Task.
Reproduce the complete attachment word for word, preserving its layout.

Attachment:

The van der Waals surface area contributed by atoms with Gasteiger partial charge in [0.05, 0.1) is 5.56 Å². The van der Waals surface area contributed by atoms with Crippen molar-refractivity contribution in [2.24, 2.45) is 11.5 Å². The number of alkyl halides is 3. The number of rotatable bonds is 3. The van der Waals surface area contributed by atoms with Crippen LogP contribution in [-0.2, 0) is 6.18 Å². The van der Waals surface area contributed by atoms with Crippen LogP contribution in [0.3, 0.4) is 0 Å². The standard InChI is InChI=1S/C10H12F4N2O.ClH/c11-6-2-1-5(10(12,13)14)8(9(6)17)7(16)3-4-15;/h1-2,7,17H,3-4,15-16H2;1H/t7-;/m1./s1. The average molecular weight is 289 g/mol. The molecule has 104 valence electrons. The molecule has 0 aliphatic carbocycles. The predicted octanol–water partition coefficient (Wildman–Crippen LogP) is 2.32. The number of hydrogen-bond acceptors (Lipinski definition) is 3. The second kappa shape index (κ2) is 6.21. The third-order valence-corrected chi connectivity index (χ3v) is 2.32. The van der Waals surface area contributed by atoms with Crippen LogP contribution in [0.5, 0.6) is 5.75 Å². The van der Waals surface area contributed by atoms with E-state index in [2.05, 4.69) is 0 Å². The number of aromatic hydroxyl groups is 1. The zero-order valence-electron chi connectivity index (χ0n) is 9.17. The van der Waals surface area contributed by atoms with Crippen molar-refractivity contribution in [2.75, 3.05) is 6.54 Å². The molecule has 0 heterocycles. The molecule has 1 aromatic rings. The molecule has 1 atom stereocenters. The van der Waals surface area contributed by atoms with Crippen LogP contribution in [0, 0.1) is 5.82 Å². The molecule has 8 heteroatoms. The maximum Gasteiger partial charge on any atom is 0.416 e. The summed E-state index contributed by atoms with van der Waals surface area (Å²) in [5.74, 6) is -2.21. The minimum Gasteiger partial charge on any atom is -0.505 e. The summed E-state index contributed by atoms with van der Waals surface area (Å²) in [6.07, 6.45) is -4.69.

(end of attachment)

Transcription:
The van der Waals surface area contributed by atoms with Gasteiger partial charge in [0.05, 0.1) is 5.56 Å². The van der Waals surface area contributed by atoms with Crippen molar-refractivity contribution in [2.24, 2.45) is 11.5 Å². The number of alkyl halides is 3. The number of rotatable bonds is 3. The van der Waals surface area contributed by atoms with Crippen LogP contribution in [-0.2, 0) is 6.18 Å². The van der Waals surface area contributed by atoms with Crippen LogP contribution in [0.3, 0.4) is 0 Å². The standard InChI is InChI=1S/C10H12F4N2O.ClH/c11-6-2-1-5(10(12,13)14)8(9(6)17)7(16)3-4-15;/h1-2,7,17H,3-4,15-16H2;1H/t7-;/m1./s1. The average molecular weight is 289 g/mol. The molecule has 104 valence electrons. The molecule has 0 aliphatic carbocycles. The predicted octanol–water partition coefficient (Wildman–Crippen LogP) is 2.32. The number of hydrogen-bond acceptors (Lipinski definition) is 3. The second kappa shape index (κ2) is 6.21. The third-order valence-corrected chi connectivity index (χ3v) is 2.32. The van der Waals surface area contributed by atoms with Crippen LogP contribution in [0.5, 0.6) is 5.75 Å². The van der Waals surface area contributed by atoms with E-state index in [2.05, 4.69) is 0 Å². The number of aromatic hydroxyl groups is 1. The zero-order valence-electron chi connectivity index (χ0n) is 9.17. The van der Waals surface area contributed by atoms with Crippen molar-refractivity contribution in [2.75, 3.05) is 6.54 Å². The molecule has 0 heterocycles. The molecule has 1 aromatic rings. The molecule has 1 atom stereocenters. The van der Waals surface area contributed by atoms with Crippen LogP contribution in [0, 0.1) is 5.82 Å². The molecule has 8 heteroatoms. The maximum Gasteiger partial charge on any atom is 0.416 e. The summed E-state index contributed by atoms with van der Waals surface area (Å²) in [5.74, 6) is -2.21. The minimum Gasteiger partial charge on any atom is -0.505 e. The summed E-state index contributed by atoms with van der Waals surface area (Å²) in [6.07, 6.45) is -4.69.